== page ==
Can Healthcare Games Change The Game Of Healthcare?

Now that the Games for Health Conference is over, I’ve had a little time to reflect on possible implications for Pharma and Healthcare Marketing.

Please read my second guest blog at PharmaExec Blog for the Seven Key Implications I see for Pharma and Healthcare as we move into the “virtual” future of healthcare marketing. Implications range from prevention, diagnosis and awareness to adherence and training.

If you’re new to the concept of health games, based on the conference, health games seem to generally fall into six areas:  

  1. Exergaming-The largest category of health games, led by Wii products. Continued growth is expected by building stronger social community and competitive features, adding virtual and new workouts to keep it fun, and expanding mobile synergies.
  2. Brain Fitness or Braingaming focuses on cognitive training aimed at improving or maintaining mental function; expected to grow significantly over the next five years.
  3. Emotional Well-being and Mental Health is an emerging healthgame category based on cognitive therapy and interventions to improve coping skills, insight and resiliency.  There is a new game being developed by Energy Inside & MIT Media Lab called “Lemonade”. Through interactive social media, commonsense reasoning psychology and a learning recommendation engine, Energy Inside will deliver micro-interventions (pep) that are intended to shift mindset when a person needs it most.
  4. Healthy Behavior games rely largely on the principles of behavior change and modification, often targeting chronic conditions, such as diabetes, HIV, or other challenges such as ‘eating healthy’.  Examples:  Humana, The Partnership For An HIV-Free Generation and Warner Brothers called Pamoja Mtaani (also considered a Causegame), or games marrying brand building and education, which are often called Advergames.  A few examples in Pharma include “Don’t Blow It”,  developed for Nasonex by Edelman, and Mirapex for Restless Legs Syndrome.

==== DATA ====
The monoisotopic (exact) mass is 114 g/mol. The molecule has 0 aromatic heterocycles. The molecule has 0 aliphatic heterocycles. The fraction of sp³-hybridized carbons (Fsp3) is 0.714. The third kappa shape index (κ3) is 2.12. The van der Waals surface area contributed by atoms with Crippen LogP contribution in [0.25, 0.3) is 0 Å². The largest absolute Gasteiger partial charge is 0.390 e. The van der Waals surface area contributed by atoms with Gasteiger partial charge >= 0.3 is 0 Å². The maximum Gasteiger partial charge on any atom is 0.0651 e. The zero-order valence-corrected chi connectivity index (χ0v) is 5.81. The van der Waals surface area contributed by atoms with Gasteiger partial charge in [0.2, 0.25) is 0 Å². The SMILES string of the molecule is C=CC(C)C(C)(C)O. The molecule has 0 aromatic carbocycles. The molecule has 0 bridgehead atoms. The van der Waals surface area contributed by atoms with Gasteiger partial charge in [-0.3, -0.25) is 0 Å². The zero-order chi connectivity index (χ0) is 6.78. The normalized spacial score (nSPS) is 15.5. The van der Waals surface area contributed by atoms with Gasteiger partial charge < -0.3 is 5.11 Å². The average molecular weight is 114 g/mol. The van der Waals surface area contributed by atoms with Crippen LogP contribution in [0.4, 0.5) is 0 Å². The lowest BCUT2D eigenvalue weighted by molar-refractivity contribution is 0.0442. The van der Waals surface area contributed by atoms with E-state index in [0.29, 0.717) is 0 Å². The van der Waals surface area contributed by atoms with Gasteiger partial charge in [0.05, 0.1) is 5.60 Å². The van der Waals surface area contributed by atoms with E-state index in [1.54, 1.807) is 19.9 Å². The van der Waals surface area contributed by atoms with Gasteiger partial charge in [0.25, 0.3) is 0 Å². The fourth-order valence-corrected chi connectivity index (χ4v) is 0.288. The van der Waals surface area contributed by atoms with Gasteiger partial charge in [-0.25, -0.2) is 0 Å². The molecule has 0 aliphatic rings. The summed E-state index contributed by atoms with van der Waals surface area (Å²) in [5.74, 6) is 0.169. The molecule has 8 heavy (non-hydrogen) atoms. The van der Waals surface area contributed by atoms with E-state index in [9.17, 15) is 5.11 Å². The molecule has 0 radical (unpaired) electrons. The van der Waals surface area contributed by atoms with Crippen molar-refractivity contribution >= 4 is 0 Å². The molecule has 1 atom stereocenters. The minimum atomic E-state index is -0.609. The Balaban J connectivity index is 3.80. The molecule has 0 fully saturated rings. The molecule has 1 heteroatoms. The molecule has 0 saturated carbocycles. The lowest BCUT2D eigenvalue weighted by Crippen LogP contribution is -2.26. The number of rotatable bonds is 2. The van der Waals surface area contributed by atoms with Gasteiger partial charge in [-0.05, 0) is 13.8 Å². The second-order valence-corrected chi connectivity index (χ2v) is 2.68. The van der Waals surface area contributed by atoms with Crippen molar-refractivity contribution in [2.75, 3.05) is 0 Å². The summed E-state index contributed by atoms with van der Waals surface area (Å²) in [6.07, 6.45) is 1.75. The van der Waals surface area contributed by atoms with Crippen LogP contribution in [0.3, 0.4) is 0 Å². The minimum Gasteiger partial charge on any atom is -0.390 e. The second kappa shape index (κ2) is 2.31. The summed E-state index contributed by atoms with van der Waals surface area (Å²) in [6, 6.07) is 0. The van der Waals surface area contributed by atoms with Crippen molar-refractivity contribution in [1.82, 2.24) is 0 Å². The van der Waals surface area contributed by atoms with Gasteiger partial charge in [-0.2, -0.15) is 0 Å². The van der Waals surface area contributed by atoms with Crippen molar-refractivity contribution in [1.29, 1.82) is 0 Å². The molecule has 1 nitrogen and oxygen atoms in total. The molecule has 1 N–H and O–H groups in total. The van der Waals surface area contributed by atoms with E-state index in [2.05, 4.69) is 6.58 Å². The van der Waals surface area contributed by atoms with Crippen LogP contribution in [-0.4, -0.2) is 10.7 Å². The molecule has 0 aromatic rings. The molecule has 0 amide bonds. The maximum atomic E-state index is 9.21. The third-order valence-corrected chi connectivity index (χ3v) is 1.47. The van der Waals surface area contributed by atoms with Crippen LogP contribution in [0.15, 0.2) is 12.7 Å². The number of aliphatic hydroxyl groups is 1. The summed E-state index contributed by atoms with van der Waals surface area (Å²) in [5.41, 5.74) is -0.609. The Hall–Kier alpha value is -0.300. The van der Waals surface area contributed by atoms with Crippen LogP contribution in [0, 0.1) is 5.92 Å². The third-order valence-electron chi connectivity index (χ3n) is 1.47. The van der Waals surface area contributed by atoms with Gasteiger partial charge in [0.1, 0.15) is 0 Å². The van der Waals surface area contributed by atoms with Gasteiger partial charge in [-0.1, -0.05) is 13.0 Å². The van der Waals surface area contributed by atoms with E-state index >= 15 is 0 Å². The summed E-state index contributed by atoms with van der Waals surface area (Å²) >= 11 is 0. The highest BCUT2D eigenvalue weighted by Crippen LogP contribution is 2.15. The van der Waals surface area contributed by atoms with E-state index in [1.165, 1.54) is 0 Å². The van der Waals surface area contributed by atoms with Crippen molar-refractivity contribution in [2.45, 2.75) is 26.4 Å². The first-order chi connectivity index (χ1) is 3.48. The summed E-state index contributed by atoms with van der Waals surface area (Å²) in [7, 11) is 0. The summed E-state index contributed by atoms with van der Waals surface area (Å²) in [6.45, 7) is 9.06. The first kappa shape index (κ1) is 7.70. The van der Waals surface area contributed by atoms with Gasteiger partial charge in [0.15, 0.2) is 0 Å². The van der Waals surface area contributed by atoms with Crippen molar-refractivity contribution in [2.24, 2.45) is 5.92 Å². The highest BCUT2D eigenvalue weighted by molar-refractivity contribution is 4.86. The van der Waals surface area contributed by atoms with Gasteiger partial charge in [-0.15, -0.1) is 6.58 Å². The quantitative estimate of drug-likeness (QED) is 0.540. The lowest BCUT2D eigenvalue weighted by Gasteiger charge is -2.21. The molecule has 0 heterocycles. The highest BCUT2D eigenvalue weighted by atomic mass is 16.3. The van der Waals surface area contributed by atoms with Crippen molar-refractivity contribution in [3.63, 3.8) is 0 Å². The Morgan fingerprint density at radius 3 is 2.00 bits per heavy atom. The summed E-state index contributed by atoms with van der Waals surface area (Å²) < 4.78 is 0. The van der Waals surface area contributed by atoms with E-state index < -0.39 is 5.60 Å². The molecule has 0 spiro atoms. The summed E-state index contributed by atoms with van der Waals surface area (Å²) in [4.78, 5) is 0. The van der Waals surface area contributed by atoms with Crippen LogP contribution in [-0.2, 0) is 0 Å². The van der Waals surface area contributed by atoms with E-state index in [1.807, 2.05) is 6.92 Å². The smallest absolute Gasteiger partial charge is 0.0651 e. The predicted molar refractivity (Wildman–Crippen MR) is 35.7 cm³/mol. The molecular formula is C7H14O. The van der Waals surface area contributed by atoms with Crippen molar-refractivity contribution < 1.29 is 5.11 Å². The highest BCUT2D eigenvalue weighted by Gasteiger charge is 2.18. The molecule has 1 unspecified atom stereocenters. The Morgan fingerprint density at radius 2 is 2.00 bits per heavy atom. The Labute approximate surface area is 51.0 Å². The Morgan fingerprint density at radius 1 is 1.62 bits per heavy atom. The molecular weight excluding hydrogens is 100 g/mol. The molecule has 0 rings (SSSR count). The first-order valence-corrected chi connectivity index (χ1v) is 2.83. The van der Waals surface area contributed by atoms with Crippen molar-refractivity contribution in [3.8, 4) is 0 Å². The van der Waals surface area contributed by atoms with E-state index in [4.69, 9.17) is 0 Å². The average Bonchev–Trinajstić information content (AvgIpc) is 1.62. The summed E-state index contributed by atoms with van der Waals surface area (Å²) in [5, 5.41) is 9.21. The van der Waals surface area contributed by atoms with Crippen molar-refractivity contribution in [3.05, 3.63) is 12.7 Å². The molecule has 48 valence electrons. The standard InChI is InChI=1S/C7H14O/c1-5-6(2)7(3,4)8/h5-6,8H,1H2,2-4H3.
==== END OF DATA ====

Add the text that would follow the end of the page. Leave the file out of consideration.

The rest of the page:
5. Rehabilitative or Therapygaming.  Examples include Guitar Hero III to help upper-extremity amputees, games to help Motor Rehabilitation, Attention Deficits and Schizophrenia, burn victims and motivating compliance of postoperative breathing exercises.
  6. Training Through Immersive Learning Simulations and Virtual Worlds to improve performance and quality. Friday’s blog outlined the advanced learning simulation and technology developed by Virtual Heroes for emergency and acute training and care. Other simulation and virtual worlds were applied to dental surgery, and nursing education.

Other good articles covering the Games For Health Conference include: Boston Globe’s Video Games Boost Patient Rehabilitation which highlights the work of a team of Johns Hopkins’ University engineers who modified the Guitar Hero for people with amputated hands, 5 Ways Gaming May Transform The Future Of Healthcare & Wellness  by Rohit Bhargava of the Influential Marketing Blog, and  Drawing Parallels of Web 2.0 and Exergames by Biray Alsac.

Health Games are quickly emerging as a new way to bring fun, engagement and interaction on a human level.  Anyone have a good example of a health egame they’d like to share?


Picture: courtesy of PharmExec and Wikipedia